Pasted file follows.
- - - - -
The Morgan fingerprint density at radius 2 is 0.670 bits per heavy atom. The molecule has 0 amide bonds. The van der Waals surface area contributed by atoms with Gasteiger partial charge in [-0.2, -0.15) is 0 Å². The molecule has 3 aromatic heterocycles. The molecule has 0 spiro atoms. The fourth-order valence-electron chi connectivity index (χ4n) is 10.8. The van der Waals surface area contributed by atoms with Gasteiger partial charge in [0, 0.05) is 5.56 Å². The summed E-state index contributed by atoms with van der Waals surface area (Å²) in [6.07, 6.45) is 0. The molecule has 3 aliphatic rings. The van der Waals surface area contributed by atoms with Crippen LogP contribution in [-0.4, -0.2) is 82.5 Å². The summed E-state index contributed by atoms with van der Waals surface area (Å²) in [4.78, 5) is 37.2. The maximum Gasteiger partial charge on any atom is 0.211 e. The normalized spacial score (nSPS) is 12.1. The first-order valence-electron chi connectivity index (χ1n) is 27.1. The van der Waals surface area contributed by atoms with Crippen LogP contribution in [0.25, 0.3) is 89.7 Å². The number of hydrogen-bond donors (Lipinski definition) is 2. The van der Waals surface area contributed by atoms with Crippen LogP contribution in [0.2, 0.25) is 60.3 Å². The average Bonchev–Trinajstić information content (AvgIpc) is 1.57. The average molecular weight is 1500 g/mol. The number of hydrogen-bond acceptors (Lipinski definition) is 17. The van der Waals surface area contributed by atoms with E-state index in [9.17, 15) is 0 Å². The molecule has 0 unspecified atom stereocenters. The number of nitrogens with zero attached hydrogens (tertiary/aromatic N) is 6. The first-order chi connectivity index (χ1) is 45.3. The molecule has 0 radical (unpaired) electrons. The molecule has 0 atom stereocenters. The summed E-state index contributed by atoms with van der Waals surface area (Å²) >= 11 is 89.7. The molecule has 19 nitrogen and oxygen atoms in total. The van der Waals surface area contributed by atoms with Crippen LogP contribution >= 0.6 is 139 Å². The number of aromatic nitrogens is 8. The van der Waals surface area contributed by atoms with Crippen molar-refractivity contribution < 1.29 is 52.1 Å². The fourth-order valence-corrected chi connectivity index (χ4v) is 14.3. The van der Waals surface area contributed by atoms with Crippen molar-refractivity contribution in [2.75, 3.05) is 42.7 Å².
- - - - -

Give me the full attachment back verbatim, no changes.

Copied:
The Morgan fingerprint density at radius 2 is 0.670 bits per heavy atom. The molecule has 0 amide bonds. The van der Waals surface area contributed by atoms with Gasteiger partial charge in [-0.2, -0.15) is 0 Å². The molecule has 3 aromatic heterocycles. The molecule has 0 spiro atoms. The fourth-order valence-electron chi connectivity index (χ4n) is 10.8. The van der Waals surface area contributed by atoms with Gasteiger partial charge in [0, 0.05) is 5.56 Å². The summed E-state index contributed by atoms with van der Waals surface area (Å²) in [6.07, 6.45) is 0. The molecule has 3 aliphatic rings. The van der Waals surface area contributed by atoms with Crippen LogP contribution in [-0.4, -0.2) is 82.5 Å². The summed E-state index contributed by atoms with van der Waals surface area (Å²) in [4.78, 5) is 37.2. The maximum Gasteiger partial charge on any atom is 0.211 e. The normalized spacial score (nSPS) is 12.1. The first-order valence-electron chi connectivity index (χ1n) is 27.1. The van der Waals surface area contributed by atoms with Crippen LogP contribution in [0.25, 0.3) is 89.7 Å². The number of hydrogen-bond donors (Lipinski definition) is 2. The van der Waals surface area contributed by atoms with Crippen LogP contribution in [0.2, 0.25) is 60.3 Å². The average Bonchev–Trinajstić information content (AvgIpc) is 1.57. The average molecular weight is 1500 g/mol. The number of hydrogen-bond acceptors (Lipinski definition) is 17. The van der Waals surface area contributed by atoms with E-state index in [9.17, 15) is 0 Å². The molecule has 0 unspecified atom stereocenters. The number of nitrogens with zero attached hydrogens (tertiary/aromatic N) is 6. The first-order chi connectivity index (χ1) is 45.3. The molecule has 0 radical (unpaired) electrons. The molecule has 0 atom stereocenters. The summed E-state index contributed by atoms with van der Waals surface area (Å²) >= 11 is 89.7. The molecule has 19 nitrogen and oxygen atoms in total. The van der Waals surface area contributed by atoms with Crippen LogP contribution >= 0.6 is 139 Å². The number of aromatic nitrogens is 8. The van der Waals surface area contributed by atoms with Crippen molar-refractivity contribution < 1.29 is 52.1 Å². The fourth-order valence-corrected chi connectivity index (χ4v) is 14.3. The van der Waals surface area contributed by atoms with Crippen molar-refractivity contribution in [2.75, 3.05) is 42.7 Å².